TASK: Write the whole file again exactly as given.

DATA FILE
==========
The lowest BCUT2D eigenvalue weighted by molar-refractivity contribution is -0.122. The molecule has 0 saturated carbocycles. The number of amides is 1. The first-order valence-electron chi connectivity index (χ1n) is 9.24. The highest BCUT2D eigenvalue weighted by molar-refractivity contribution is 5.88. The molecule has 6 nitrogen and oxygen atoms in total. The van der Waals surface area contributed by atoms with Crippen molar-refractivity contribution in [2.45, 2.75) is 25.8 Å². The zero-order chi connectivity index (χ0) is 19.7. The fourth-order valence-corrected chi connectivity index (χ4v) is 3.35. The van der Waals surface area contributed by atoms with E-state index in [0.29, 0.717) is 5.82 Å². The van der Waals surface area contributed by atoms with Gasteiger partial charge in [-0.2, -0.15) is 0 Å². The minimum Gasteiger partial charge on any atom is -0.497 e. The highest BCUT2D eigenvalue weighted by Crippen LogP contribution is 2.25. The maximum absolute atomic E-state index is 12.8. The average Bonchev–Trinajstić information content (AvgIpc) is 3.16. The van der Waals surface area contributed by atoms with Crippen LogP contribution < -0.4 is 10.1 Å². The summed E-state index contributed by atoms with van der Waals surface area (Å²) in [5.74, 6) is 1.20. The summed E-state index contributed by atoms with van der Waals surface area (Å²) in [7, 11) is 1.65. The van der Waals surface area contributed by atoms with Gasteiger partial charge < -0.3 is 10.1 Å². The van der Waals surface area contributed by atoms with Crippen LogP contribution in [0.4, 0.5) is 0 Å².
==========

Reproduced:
The lowest BCUT2D eigenvalue weighted by molar-refractivity contribution is -0.122. The molecule has 0 saturated carbocycles. The number of amides is 1. The first-order valence-electron chi connectivity index (χ1n) is 9.24. The highest BCUT2D eigenvalue weighted by molar-refractivity contribution is 5.88. The molecule has 6 nitrogen and oxygen atoms in total. The van der Waals surface area contributed by atoms with Crippen molar-refractivity contribution in [2.45, 2.75) is 25.8 Å². The zero-order chi connectivity index (χ0) is 19.7. The fourth-order valence-corrected chi connectivity index (χ4v) is 3.35. The van der Waals surface area contributed by atoms with E-state index in [0.29, 0.717) is 5.82 Å². The van der Waals surface area contributed by atoms with Gasteiger partial charge in [-0.2, -0.15) is 0 Å². The minimum Gasteiger partial charge on any atom is -0.497 e. The highest BCUT2D eigenvalue weighted by Crippen LogP contribution is 2.25. The maximum absolute atomic E-state index is 12.8. The average Bonchev–Trinajstić information content (AvgIpc) is 3.16. The van der Waals surface area contributed by atoms with Crippen LogP contribution < -0.4 is 10.1 Å². The summed E-state index contributed by atoms with van der Waals surface area (Å²) in [5.74, 6) is 1.20. The summed E-state index contributed by atoms with van der Waals surface area (Å²) in [7, 11) is 1.65. The van der Waals surface area contributed by atoms with Gasteiger partial charge < -0.3 is 10.1 Å². The van der Waals surface area contributed by atoms with Crippen LogP contribution in [0.4, 0.5) is 0 Å².